The Warwick Showcase has filled its screens with a variety of Halloween movies, hoping to attract young audiences back to the multiplex. Trailers for long overdue movies like "Wonder Woman" and "James Bond" give us promise that we will see a blockbuster
The Warwick Showcase has filled its screens with a variety of Halloween movies, hoping to attract young audiences back to the multiplex.
Trailers for long overdue movies like “Wonder Woman” and “James Bond” give us promise that we will see a blockbuster before the end of the year, but the screens are still filled with oldies and independent movies that are usually seen at film festivals. “Yellow Rose” is one of those movies.
(Coming-of-age country singer)
Eva Noblezada stars as Rose Garcia, a 17-year-old undocumented Filipina immigrant who lives in to the motel where her single mom works as a maid. Her only joy is writing and singing country songs.
ICE raids the motel, arrests her mother and sends her to a deportation center. Rose escapes with the help of a young friend and is taken in by her mother’s old friend, who has apparently married into wealth.
The friend’s husband wants nothing to do with her, so she moves on to the Broken Spokes bar, where she is given a job and a back room to crash in.
Rose is befriended by a country singer, played by the real life country singer-songwriter Dale Watson.
Rose moves in to Dale’s trailer and together they write and sing country music. One night he brings her on stage with him.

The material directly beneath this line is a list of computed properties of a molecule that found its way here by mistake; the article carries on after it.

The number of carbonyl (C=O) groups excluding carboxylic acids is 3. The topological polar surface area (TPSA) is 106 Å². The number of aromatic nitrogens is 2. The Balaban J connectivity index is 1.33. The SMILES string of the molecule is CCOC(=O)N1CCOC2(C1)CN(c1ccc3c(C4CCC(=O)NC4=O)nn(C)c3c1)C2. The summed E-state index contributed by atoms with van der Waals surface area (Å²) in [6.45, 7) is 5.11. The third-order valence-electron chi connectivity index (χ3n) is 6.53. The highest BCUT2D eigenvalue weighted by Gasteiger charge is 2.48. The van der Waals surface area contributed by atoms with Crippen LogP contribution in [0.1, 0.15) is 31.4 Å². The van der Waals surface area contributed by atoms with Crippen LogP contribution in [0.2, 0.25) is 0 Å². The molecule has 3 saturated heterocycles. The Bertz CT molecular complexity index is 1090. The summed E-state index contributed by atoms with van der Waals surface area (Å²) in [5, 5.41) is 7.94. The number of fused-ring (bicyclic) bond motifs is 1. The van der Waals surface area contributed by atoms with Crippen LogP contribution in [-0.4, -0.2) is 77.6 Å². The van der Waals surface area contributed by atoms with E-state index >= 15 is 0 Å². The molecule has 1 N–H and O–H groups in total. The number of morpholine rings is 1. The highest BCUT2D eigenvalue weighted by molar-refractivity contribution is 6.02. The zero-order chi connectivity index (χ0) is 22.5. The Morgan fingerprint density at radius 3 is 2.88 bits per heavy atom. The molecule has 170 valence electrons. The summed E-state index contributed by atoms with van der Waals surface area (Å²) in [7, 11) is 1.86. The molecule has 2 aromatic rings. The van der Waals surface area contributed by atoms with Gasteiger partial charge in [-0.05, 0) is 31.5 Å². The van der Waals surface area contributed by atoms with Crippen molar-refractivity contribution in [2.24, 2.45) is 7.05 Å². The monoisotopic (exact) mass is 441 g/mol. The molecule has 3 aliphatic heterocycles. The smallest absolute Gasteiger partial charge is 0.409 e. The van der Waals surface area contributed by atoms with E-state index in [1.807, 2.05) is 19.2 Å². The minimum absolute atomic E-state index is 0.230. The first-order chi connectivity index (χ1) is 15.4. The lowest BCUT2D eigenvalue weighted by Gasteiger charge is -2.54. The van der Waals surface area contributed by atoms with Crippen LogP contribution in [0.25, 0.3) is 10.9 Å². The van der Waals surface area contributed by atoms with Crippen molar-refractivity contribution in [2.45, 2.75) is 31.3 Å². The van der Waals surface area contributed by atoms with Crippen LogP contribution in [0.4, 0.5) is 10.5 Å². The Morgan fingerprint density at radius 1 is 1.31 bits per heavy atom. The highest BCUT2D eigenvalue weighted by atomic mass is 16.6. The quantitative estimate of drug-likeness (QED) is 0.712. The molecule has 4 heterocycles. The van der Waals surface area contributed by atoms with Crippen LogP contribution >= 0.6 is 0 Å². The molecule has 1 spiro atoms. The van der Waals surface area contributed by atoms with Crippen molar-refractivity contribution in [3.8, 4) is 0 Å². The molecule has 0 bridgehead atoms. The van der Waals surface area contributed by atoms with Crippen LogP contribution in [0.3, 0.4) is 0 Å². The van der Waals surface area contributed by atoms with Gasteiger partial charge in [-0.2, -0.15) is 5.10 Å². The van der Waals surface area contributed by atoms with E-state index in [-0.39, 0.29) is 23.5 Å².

The rest is history, most of it left to your imagination.
The movie does a good job in showing the plight of undocumented immigrants and the hardships that their children face when separated from their parents.
While a bit simplistic, there are good performances and some great country music.
Rated PG-13, with nothing to worry about.
It’s all about relationships and communication.
Laura (Rashida Jones) is concerned that her husband, Dean (Marlon Wayans), is spending too much time with his female co-worker.
There are late nights and travel to other cities, leaving her home with her two daughters.
Her father (Bill Murray) plants seeds of infidelity and even convinces her to spy on her husband.
Laura gets to know her wealthy, impulsive father better, not always to her liking.
Was hubby cheating or was he really working hard to provide for his family, forgetting about their needs?
The movie is well acted and quite modern, showing a blended family and their life in New York City.
The problem is in the simplicity of the script, where not a heck of a lot happens.
Rated R for language.